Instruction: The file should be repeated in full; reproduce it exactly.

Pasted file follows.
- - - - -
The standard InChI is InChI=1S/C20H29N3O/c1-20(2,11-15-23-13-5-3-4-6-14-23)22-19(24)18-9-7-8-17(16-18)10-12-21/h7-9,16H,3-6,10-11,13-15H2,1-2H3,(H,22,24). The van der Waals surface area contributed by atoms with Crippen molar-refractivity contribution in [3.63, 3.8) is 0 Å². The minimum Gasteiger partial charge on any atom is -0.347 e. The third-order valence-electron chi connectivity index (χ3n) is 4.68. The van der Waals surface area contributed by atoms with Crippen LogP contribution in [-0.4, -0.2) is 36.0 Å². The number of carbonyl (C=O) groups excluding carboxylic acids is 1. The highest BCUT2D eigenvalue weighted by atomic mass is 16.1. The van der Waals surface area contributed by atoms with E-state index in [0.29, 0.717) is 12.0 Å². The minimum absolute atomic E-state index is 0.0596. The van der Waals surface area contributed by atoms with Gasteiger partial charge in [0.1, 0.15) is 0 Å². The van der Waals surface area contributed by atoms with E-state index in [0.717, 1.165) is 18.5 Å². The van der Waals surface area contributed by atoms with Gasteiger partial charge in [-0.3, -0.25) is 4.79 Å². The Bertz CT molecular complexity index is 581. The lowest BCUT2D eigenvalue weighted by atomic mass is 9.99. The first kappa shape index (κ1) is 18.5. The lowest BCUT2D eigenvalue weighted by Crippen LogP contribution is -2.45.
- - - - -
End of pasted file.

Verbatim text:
The standard InChI is InChI=1S/C20H29N3O/c1-20(2,11-15-23-13-5-3-4-6-14-23)22-19(24)18-9-7-8-17(16-18)10-12-21/h7-9,16H,3-6,10-11,13-15H2,1-2H3,(H,22,24). The van der Waals surface area contributed by atoms with Crippen molar-refractivity contribution in [3.63, 3.8) is 0 Å². The minimum Gasteiger partial charge on any atom is -0.347 e. The third-order valence-electron chi connectivity index (χ3n) is 4.68. The van der Waals surface area contributed by atoms with Crippen LogP contribution in [-0.4, -0.2) is 36.0 Å². The number of carbonyl (C=O) groups excluding carboxylic acids is 1. The highest BCUT2D eigenvalue weighted by atomic mass is 16.1. The van der Waals surface area contributed by atoms with E-state index in [0.29, 0.717) is 12.0 Å². The minimum absolute atomic E-state index is 0.0596. The van der Waals surface area contributed by atoms with Gasteiger partial charge in [0.1, 0.15) is 0 Å². The van der Waals surface area contributed by atoms with E-state index in [0.717, 1.165) is 18.5 Å². The van der Waals surface area contributed by atoms with Gasteiger partial charge in [-0.3, -0.25) is 4.79 Å². The Bertz CT molecular complexity index is 581. The lowest BCUT2D eigenvalue weighted by atomic mass is 9.99. The first kappa shape index (κ1) is 18.5. The lowest BCUT2D eigenvalue weighted by Crippen LogP contribution is -2.45.